If you’re an (older adult) leader in an (older adult) congregation, you want your congregation to stay strong and vital. Here I’d like to share with you the possibility that your congregation could continue to exist—even thrive—precisely because of the presence and passions of older members. To say that another way: Just as fullness of years is possible for each of you personally, so this reality may be true of your church. What’s good, true, wonderful, exciting and blessed about being old (as a person) might just be applicable to being an old congregation. These few observations….
Count your (older) assets.
Old persons can hold onto or discover unique capabilities and characteristics at this stage in life. Those useful gifts include not only what’s always been true, but also what is no longer true. (Example: Older persons may still be parents, but they’re not engaged fulltime in that vocation anymore.) Assets can also include long-latent yearnings, varieties of experiences, dormant skills, financial holdings or extensive personal networks. Gathered together in one place—a fellowship of God’s people—these assets can be useful. Where they fit together, assets determine actions, programs and identity. And when assets don’t exist for a particular function or task, it’s likely that the work will be difficult at best.
Count on your (collected) wisdom.
It’s possible that your congregation is especially blessed by wise (older) people—folks whose life experiences, education, skills or relationships are saturated with good judgment. This gift of collected insight might just be your congregation’s greatest asset
Simplify your ideas about “church”.
A fundamental question to ask: What do older folks really need, want or expect from being a gathered body of believers? The answers to that question may suggest paring down the scope of congregational governance, programs/events or outlook. This could result in being known for one or two things you have chosen to do well—“We ‘re the folks who find pets for returning veterans!” or “Here’s a place you won’t be judged.”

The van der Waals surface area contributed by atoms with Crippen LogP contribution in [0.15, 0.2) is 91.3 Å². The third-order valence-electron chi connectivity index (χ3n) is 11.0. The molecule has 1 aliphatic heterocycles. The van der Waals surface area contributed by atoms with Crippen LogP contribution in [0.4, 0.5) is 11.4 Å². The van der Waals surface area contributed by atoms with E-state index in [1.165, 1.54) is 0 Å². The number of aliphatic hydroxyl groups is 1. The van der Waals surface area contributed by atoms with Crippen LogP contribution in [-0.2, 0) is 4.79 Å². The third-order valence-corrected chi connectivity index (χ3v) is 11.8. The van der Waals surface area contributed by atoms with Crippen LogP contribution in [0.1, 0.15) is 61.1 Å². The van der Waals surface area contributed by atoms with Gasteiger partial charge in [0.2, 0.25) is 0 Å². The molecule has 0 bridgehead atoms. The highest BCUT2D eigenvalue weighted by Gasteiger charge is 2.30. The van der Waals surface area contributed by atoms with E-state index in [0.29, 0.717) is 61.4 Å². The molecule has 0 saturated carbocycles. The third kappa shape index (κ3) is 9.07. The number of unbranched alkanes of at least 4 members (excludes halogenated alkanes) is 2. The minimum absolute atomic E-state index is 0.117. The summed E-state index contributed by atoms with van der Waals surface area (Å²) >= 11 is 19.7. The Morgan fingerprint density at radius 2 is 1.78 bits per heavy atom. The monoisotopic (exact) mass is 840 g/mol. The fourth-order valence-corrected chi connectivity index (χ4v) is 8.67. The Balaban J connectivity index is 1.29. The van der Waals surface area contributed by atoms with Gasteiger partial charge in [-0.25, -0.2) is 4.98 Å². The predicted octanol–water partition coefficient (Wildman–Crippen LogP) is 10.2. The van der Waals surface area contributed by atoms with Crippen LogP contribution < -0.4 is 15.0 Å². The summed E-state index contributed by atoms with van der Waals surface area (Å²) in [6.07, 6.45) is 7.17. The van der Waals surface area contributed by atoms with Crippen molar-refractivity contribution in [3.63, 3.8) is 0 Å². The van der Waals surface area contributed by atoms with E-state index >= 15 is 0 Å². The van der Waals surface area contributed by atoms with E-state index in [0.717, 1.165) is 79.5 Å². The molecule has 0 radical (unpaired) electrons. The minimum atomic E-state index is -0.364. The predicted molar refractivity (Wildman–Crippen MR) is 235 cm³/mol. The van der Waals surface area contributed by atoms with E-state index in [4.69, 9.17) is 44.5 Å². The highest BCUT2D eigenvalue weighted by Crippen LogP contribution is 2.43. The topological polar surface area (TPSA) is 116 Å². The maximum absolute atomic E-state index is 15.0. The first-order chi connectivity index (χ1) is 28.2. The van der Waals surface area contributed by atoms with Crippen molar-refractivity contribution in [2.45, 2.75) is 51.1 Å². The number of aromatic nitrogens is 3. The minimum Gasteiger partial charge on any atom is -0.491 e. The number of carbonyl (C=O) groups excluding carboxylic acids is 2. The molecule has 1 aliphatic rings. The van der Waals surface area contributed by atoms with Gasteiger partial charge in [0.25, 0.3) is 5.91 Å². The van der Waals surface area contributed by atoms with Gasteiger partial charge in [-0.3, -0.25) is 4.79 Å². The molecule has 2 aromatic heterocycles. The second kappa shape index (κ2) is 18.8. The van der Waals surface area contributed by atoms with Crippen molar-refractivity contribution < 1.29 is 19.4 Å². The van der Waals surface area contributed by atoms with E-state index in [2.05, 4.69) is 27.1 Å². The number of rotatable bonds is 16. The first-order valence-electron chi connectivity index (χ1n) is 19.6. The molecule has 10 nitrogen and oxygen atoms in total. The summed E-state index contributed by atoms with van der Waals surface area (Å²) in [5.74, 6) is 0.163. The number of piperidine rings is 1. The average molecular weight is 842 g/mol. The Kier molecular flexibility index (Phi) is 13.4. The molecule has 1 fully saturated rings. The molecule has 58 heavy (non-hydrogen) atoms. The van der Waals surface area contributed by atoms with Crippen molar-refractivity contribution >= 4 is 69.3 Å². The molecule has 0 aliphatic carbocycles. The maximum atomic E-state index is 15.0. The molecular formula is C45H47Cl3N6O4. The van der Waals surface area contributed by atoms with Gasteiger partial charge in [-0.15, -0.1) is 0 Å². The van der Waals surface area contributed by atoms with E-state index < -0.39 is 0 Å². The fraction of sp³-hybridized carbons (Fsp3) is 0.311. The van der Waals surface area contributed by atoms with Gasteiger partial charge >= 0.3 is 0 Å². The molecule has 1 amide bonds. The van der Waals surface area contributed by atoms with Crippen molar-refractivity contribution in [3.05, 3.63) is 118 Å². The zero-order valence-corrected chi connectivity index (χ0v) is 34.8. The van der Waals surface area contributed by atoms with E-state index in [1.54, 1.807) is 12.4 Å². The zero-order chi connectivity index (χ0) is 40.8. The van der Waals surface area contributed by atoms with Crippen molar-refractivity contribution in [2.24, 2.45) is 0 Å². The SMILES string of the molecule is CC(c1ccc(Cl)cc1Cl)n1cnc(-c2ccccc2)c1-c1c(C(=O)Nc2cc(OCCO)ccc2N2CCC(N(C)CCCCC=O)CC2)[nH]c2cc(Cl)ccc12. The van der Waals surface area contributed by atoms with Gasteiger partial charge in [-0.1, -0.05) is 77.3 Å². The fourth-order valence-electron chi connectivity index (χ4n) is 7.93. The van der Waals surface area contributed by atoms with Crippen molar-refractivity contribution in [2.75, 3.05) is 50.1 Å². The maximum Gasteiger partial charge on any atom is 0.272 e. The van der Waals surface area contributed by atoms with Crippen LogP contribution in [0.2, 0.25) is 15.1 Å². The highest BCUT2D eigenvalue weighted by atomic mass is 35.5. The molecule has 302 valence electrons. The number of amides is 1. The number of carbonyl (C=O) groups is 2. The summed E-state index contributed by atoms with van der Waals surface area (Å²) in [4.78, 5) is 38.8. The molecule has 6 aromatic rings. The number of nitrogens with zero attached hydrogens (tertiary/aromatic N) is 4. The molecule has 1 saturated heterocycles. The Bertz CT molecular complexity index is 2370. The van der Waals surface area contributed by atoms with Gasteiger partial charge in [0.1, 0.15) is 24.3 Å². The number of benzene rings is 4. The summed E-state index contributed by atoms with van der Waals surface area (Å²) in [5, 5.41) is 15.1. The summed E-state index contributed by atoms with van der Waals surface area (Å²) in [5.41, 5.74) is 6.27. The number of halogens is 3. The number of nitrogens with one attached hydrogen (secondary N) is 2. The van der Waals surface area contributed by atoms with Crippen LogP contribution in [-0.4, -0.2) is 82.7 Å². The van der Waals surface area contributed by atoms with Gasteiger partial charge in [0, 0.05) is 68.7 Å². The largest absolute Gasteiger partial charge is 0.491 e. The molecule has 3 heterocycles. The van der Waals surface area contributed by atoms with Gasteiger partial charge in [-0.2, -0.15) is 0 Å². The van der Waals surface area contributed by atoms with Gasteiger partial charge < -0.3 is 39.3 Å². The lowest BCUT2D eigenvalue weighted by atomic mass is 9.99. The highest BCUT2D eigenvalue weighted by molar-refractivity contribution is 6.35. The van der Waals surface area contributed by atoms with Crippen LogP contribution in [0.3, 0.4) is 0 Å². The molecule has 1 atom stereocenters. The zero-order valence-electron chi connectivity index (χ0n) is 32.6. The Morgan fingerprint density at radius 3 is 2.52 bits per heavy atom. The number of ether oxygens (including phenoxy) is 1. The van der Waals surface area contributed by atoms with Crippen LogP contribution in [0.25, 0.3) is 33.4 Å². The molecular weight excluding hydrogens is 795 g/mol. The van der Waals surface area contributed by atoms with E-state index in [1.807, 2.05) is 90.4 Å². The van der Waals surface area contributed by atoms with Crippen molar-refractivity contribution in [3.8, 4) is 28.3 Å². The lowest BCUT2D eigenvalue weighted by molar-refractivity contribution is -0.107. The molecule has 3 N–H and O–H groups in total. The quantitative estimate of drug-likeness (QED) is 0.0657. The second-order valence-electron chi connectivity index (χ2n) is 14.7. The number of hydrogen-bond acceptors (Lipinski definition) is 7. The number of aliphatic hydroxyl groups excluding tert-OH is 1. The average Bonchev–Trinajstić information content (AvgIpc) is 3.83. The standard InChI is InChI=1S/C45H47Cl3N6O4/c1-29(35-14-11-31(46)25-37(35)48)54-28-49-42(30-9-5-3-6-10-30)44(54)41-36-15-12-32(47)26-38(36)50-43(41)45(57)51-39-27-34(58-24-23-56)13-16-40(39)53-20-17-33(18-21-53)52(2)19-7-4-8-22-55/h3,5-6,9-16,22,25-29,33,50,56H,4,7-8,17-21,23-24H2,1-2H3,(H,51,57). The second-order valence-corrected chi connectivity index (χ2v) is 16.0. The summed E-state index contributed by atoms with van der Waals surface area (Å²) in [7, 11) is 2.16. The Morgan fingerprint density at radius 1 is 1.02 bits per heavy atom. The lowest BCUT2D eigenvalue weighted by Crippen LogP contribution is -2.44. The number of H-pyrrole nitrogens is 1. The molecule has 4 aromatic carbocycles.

If most of your members live on fixed incomes, adjust the major focus of your funding efforts from weekly offerings towards bequests, gifts of personal assets (proceeds of insurance or annual Required Minimal Distributions on investments), extended use of your property or a growing endowment.
Reconsider pastoral ministry.
Perhaps your congregation doesn’t need a full-time pastor. Much of a pastor’s work can be assumed by dedicated lay leaders, leaving Word and Sacrament—and perhaps Bible study—as the core of your pastor’s calling. If a candidate is willing, you might call a “bi-vocational” pastor, someone whose calling includes both secular and pastoral careers.
Think beyond former boundaries.
It’s possible that you are still chained to former ideas of what’s possible, what’s church-like, what’s ministry. If you can let go of what used to be necessary, you may find yourselves creating new and exciting ways to celebrate, serve, worship and support one another. Start with your assets, not your problems.
Take care of each other.
Social relationships are good for mental, physical and spiritual health. As you dial back your congregation’s vision and purpose to what’s doable, you may have more time and energy for each other. Being known by and knowing others well might just be an attractive feature of your congregation—something that might interest others, maybe even younger families.
Because of the Spirit’s gifts in older folks, your congregation can be renewed!
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